3. A method of promoting interphasic interaction of a first substance in a liquid phase with a second substance in a non-miscible liquid phase, a solid phase or a gaseous phase, wherein the phases of said first and second substances respectively are characterized by different relative densities, the method comprising:
forcing the first and second substances to flow cocurrently along a flow path through a passive reactor under the influence of a controlled pressure differential between an inlet and an outlet of the passive reactor, and
subjecting said cocurrent flow to an inertial field of chancing direction, and wherein said cocurrent flow is substantially free of recirculation flow patterns whereby, in use, interphasic interaction of the first and second substances is enhanced due to relative movement and/or cross migration of the phases which causes the phases to be extruded and/or accelerated to form fine filaments and platelets thereby increasing interphasic contact surfaces and exposing the phases to high shear flow and intergranular friction.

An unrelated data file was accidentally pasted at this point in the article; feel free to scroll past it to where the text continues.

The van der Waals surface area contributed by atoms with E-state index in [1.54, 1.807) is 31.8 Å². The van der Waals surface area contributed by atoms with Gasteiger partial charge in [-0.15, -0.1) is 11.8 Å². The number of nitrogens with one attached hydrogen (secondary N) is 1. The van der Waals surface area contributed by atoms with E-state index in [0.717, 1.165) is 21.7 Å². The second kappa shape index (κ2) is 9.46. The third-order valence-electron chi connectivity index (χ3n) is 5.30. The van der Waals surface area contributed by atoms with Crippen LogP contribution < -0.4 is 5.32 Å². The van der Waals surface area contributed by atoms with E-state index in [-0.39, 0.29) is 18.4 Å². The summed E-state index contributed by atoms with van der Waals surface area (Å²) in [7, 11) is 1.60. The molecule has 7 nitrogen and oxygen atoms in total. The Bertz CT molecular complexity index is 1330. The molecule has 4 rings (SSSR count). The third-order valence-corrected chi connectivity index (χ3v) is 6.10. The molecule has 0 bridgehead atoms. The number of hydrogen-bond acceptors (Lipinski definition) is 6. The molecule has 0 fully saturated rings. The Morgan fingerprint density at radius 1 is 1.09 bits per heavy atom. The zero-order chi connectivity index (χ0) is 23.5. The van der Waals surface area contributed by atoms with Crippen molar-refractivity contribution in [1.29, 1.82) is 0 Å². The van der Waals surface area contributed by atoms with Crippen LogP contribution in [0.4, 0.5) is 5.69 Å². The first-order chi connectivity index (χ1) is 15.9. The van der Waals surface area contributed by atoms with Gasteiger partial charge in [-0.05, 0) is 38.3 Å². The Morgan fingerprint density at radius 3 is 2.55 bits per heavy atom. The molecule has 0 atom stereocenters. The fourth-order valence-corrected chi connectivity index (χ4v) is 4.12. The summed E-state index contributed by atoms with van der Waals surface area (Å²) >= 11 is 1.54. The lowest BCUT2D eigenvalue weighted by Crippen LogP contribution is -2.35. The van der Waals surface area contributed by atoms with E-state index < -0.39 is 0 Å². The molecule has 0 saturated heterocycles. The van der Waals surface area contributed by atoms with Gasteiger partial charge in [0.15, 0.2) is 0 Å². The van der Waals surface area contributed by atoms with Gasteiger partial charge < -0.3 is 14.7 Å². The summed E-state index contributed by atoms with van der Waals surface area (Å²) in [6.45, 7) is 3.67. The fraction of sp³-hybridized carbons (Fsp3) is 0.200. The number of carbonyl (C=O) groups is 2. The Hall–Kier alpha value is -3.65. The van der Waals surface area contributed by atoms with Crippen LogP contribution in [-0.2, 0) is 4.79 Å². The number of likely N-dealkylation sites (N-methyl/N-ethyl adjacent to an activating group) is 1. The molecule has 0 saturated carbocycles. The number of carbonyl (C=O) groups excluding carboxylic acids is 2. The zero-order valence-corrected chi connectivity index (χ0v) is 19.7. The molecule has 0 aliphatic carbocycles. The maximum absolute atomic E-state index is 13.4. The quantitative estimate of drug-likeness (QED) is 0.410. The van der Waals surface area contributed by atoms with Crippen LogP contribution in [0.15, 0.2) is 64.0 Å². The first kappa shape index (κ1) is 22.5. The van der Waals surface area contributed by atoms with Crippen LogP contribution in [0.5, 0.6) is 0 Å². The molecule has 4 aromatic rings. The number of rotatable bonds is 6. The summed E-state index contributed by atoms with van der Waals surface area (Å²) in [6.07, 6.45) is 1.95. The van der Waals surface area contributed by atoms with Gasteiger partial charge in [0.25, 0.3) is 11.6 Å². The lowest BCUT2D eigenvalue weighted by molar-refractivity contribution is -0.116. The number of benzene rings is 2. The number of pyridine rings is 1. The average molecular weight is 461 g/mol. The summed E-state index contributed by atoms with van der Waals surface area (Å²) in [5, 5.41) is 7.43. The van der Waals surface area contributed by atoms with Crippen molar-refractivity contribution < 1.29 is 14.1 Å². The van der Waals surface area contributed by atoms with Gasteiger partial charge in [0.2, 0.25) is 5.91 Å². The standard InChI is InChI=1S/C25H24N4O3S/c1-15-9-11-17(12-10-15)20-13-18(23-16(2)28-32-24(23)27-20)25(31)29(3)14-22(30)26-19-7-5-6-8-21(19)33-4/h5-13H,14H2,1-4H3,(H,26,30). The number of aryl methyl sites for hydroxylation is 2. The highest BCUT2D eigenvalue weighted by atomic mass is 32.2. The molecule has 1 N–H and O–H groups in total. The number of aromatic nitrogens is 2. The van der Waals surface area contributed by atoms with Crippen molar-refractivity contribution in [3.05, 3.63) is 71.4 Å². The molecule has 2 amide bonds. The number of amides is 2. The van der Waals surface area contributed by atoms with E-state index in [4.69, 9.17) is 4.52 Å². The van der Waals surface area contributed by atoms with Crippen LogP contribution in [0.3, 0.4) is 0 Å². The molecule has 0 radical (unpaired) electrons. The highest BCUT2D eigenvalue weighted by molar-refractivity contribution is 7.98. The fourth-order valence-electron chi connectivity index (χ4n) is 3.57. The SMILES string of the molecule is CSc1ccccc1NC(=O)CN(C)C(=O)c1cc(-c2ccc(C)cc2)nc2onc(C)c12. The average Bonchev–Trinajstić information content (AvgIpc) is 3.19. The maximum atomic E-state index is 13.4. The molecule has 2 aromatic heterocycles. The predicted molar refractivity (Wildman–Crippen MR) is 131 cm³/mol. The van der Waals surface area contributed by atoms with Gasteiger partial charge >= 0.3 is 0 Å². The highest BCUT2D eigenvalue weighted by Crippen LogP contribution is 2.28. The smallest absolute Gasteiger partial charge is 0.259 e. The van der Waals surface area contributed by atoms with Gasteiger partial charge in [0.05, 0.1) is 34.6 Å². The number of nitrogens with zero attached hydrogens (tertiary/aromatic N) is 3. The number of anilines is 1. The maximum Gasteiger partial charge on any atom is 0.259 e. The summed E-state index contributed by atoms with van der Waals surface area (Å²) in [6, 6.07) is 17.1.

4. A method of promoting interphasic interaction as claimed in claim 3, wherein the pressure differential between the inlet and the outlet of the passive reactor can be controlled by altering the flow rate of each substance such that the desired interphasic interaction can be achieved.
5. A multiphase staged passive reactor for producing interphasic interaction of a first substance in a liquid phase with a second substance in a non-miscible liquid phase, a solid phase or a gaseous phase, and wherein the phases of said first and second substances respectively are characterized by different relative densities, the reactor comprising: